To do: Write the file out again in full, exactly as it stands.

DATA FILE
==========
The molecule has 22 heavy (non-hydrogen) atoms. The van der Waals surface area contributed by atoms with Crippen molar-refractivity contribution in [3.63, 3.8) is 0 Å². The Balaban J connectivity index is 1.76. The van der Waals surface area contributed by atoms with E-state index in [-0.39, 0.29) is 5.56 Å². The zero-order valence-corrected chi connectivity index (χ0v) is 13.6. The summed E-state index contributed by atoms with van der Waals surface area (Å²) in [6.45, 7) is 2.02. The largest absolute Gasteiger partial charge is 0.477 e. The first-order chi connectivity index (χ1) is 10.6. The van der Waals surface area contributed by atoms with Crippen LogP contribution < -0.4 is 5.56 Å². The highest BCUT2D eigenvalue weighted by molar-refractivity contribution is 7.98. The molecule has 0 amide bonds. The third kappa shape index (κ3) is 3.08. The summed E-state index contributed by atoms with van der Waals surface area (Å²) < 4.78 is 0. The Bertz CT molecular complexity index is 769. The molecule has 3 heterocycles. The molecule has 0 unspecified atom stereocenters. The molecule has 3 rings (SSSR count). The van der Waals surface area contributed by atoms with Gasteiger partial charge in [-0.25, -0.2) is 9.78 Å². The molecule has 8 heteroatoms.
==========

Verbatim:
The molecule has 22 heavy (non-hydrogen) atoms. The van der Waals surface area contributed by atoms with Crippen molar-refractivity contribution in [3.63, 3.8) is 0 Å². The Balaban J connectivity index is 1.76. The van der Waals surface area contributed by atoms with E-state index in [-0.39, 0.29) is 5.56 Å². The zero-order valence-corrected chi connectivity index (χ0v) is 13.6. The summed E-state index contributed by atoms with van der Waals surface area (Å²) in [6.45, 7) is 2.02. The largest absolute Gasteiger partial charge is 0.477 e. The first-order chi connectivity index (χ1) is 10.6. The van der Waals surface area contributed by atoms with Crippen LogP contribution < -0.4 is 5.56 Å². The highest BCUT2D eigenvalue weighted by molar-refractivity contribution is 7.98. The molecule has 0 amide bonds. The third kappa shape index (κ3) is 3.08. The summed E-state index contributed by atoms with van der Waals surface area (Å²) < 4.78 is 0. The Bertz CT molecular complexity index is 769. The molecule has 3 heterocycles. The molecule has 0 unspecified atom stereocenters. The molecule has 3 rings (SSSR count). The van der Waals surface area contributed by atoms with Gasteiger partial charge in [-0.25, -0.2) is 9.78 Å². The molecule has 8 heteroatoms.